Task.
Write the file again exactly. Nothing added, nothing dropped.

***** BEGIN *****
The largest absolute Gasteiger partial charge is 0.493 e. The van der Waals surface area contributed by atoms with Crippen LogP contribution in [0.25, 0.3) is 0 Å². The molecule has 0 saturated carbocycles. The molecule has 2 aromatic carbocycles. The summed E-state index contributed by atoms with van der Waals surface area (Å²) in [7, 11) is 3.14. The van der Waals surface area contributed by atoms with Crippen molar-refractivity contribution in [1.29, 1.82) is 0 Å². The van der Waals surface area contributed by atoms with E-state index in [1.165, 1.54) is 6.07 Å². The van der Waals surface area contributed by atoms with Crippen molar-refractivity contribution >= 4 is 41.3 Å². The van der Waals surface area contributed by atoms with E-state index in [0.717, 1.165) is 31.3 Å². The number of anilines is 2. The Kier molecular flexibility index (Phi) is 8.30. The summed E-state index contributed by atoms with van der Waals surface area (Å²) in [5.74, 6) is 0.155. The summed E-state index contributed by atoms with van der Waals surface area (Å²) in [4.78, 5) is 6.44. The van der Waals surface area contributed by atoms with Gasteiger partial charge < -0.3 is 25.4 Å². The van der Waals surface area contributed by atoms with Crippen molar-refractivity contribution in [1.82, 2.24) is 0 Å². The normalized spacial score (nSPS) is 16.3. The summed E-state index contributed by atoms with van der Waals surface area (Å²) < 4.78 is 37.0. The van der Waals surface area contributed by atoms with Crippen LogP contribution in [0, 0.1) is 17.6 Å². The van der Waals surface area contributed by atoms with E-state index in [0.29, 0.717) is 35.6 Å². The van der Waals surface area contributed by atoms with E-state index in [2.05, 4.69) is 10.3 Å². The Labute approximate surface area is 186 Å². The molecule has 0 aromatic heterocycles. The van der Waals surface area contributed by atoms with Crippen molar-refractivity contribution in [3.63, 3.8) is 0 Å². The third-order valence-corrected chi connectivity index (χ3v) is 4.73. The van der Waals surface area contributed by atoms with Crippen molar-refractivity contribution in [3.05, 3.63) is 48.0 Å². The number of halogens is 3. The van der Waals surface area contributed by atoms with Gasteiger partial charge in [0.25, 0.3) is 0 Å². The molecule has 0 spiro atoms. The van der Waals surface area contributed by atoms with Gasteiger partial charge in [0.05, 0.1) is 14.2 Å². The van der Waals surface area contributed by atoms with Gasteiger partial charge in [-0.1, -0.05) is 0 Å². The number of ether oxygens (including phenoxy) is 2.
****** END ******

The largest absolute Gasteiger partial charge is 0.493 e. The van der Waals surface area contributed by atoms with Crippen LogP contribution in [0.25, 0.3) is 0 Å². The molecule has 0 saturated carbocycles. The molecule has 2 aromatic carbocycles. The summed E-state index contributed by atoms with van der Waals surface area (Å²) in [7, 11) is 3.14. The van der Waals surface area contributed by atoms with Crippen molar-refractivity contribution in [1.29, 1.82) is 0 Å². The van der Waals surface area contributed by atoms with E-state index in [1.165, 1.54) is 6.07 Å². The van der Waals surface area contributed by atoms with Crippen molar-refractivity contribution >= 4 is 41.3 Å². The van der Waals surface area contributed by atoms with E-state index in [0.717, 1.165) is 31.3 Å². The number of anilines is 2. The Kier molecular flexibility index (Phi) is 8.30. The summed E-state index contributed by atoms with van der Waals surface area (Å²) in [5.74, 6) is 0.155. The summed E-state index contributed by atoms with van der Waals surface area (Å²) in [4.78, 5) is 6.44. The van der Waals surface area contributed by atoms with Gasteiger partial charge < -0.3 is 25.4 Å². The van der Waals surface area contributed by atoms with Crippen molar-refractivity contribution in [1.82, 2.24) is 0 Å². The normalized spacial score (nSPS) is 16.3. The summed E-state index contributed by atoms with van der Waals surface area (Å²) < 4.78 is 37.0. The van der Waals surface area contributed by atoms with Crippen LogP contribution in [0, 0.1) is 17.6 Å². The van der Waals surface area contributed by atoms with E-state index in [0.29, 0.717) is 35.6 Å². The van der Waals surface area contributed by atoms with E-state index in [2.05, 4.69) is 10.3 Å². The Labute approximate surface area is 186 Å². The molecule has 0 aromatic heterocycles. The van der Waals surface area contributed by atoms with Crippen molar-refractivity contribution in [3.63, 3.8) is 0 Å². The third-order valence-corrected chi connectivity index (χ3v) is 4.73. The van der Waals surface area contributed by atoms with Crippen molar-refractivity contribution in [3.05, 3.63) is 48.0 Å². The number of halogens is 3. The van der Waals surface area contributed by atoms with Gasteiger partial charge in [0.25, 0.3) is 0 Å². The molecule has 0 spiro atoms. The van der Waals surface area contributed by atoms with Gasteiger partial charge in [0.05, 0.1) is 14.2 Å². The van der Waals surface area contributed by atoms with Gasteiger partial charge in [-0.1, -0.05) is 0 Å². The number of ether oxygens (including phenoxy) is 2.